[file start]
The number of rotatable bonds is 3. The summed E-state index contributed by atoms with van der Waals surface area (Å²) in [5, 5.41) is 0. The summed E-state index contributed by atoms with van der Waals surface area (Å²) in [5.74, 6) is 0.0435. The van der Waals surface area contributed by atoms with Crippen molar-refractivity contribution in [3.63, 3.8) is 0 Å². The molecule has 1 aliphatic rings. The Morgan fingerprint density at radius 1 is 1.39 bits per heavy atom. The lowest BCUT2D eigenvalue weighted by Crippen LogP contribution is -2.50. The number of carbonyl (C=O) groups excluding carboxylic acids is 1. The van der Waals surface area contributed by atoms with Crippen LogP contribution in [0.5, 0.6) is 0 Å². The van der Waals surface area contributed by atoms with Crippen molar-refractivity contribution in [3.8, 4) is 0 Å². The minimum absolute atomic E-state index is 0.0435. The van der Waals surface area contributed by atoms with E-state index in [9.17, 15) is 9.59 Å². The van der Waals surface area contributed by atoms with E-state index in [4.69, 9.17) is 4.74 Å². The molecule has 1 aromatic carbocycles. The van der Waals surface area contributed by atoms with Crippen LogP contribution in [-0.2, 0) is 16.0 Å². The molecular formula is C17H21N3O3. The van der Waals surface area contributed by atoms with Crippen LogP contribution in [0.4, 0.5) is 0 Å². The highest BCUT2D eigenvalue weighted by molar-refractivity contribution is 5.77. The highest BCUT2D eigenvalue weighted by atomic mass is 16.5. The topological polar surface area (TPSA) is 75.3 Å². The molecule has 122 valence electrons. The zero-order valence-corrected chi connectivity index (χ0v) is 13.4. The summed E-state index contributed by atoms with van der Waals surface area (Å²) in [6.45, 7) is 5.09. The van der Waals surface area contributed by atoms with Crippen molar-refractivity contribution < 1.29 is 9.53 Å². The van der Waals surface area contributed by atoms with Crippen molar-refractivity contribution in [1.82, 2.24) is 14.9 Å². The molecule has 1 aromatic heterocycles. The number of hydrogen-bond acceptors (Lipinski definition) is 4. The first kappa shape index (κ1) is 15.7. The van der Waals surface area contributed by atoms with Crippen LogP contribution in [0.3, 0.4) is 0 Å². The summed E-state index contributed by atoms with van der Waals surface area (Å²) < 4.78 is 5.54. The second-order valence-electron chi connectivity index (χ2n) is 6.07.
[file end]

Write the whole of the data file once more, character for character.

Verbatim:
The number of rotatable bonds is 3. The summed E-state index contributed by atoms with van der Waals surface area (Å²) in [5, 5.41) is 0. The summed E-state index contributed by atoms with van der Waals surface area (Å²) in [5.74, 6) is 0.0435. The van der Waals surface area contributed by atoms with Crippen molar-refractivity contribution in [3.63, 3.8) is 0 Å². The molecule has 1 aliphatic rings. The Morgan fingerprint density at radius 1 is 1.39 bits per heavy atom. The lowest BCUT2D eigenvalue weighted by Crippen LogP contribution is -2.50. The number of carbonyl (C=O) groups excluding carboxylic acids is 1. The van der Waals surface area contributed by atoms with Crippen LogP contribution in [0.5, 0.6) is 0 Å². The van der Waals surface area contributed by atoms with Crippen molar-refractivity contribution in [3.8, 4) is 0 Å². The minimum absolute atomic E-state index is 0.0435. The van der Waals surface area contributed by atoms with E-state index in [9.17, 15) is 9.59 Å². The van der Waals surface area contributed by atoms with E-state index in [4.69, 9.17) is 4.74 Å². The molecule has 1 aromatic carbocycles. The van der Waals surface area contributed by atoms with Crippen LogP contribution in [-0.2, 0) is 16.0 Å². The molecular formula is C17H21N3O3. The van der Waals surface area contributed by atoms with Crippen LogP contribution in [0.4, 0.5) is 0 Å². The highest BCUT2D eigenvalue weighted by molar-refractivity contribution is 5.77. The highest BCUT2D eigenvalue weighted by atomic mass is 16.5. The topological polar surface area (TPSA) is 75.3 Å². The molecule has 122 valence electrons. The zero-order valence-corrected chi connectivity index (χ0v) is 13.4. The summed E-state index contributed by atoms with van der Waals surface area (Å²) in [6.45, 7) is 5.09. The van der Waals surface area contributed by atoms with Crippen molar-refractivity contribution < 1.29 is 9.53 Å². The van der Waals surface area contributed by atoms with Crippen molar-refractivity contribution in [1.82, 2.24) is 14.9 Å². The molecule has 1 aromatic heterocycles. The number of hydrogen-bond acceptors (Lipinski definition) is 4. The first kappa shape index (κ1) is 15.7. The van der Waals surface area contributed by atoms with Crippen LogP contribution in [0.3, 0.4) is 0 Å². The summed E-state index contributed by atoms with van der Waals surface area (Å²) < 4.78 is 5.54. The second-order valence-electron chi connectivity index (χ2n) is 6.07.